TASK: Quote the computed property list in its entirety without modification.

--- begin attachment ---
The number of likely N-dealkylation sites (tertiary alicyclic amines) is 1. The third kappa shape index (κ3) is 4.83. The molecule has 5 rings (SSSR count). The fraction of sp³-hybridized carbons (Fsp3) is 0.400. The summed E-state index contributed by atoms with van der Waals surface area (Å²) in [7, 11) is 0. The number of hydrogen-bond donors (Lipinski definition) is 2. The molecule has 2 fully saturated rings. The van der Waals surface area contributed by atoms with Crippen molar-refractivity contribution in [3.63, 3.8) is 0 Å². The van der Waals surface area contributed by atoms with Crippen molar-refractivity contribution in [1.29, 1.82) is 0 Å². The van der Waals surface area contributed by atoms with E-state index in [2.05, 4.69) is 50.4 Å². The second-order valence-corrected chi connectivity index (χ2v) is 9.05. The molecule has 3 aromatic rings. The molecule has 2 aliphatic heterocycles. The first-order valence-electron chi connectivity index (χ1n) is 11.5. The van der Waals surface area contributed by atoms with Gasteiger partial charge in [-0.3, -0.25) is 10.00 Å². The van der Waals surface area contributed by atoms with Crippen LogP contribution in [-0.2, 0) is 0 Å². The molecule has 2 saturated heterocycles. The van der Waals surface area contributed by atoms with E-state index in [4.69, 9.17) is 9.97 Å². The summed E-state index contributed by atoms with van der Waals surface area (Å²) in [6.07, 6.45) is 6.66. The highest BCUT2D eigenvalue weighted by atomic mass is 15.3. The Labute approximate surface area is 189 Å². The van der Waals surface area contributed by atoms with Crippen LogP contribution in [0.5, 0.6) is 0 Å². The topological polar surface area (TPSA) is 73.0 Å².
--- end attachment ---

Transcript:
The number of likely N-dealkylation sites (tertiary alicyclic amines) is 1. The third kappa shape index (κ3) is 4.83. The molecule has 5 rings (SSSR count). The fraction of sp³-hybridized carbons (Fsp3) is 0.400. The summed E-state index contributed by atoms with van der Waals surface area (Å²) in [7, 11) is 0. The number of hydrogen-bond donors (Lipinski definition) is 2. The molecule has 2 fully saturated rings. The van der Waals surface area contributed by atoms with Crippen molar-refractivity contribution in [3.63, 3.8) is 0 Å². The van der Waals surface area contributed by atoms with Crippen molar-refractivity contribution in [1.29, 1.82) is 0 Å². The van der Waals surface area contributed by atoms with E-state index in [2.05, 4.69) is 50.4 Å². The second-order valence-corrected chi connectivity index (χ2v) is 9.05. The molecule has 3 aromatic rings. The molecule has 2 aliphatic heterocycles. The first-order valence-electron chi connectivity index (χ1n) is 11.5. The van der Waals surface area contributed by atoms with Gasteiger partial charge in [-0.3, -0.25) is 10.00 Å². The van der Waals surface area contributed by atoms with Crippen LogP contribution in [-0.2, 0) is 0 Å². The molecule has 2 saturated heterocycles. The van der Waals surface area contributed by atoms with E-state index in [4.69, 9.17) is 9.97 Å². The summed E-state index contributed by atoms with van der Waals surface area (Å²) in [6.07, 6.45) is 6.66. The highest BCUT2D eigenvalue weighted by atomic mass is 15.3. The Labute approximate surface area is 189 Å². The van der Waals surface area contributed by atoms with Crippen LogP contribution in [0.5, 0.6) is 0 Å². The topological polar surface area (TPSA) is 73.0 Å².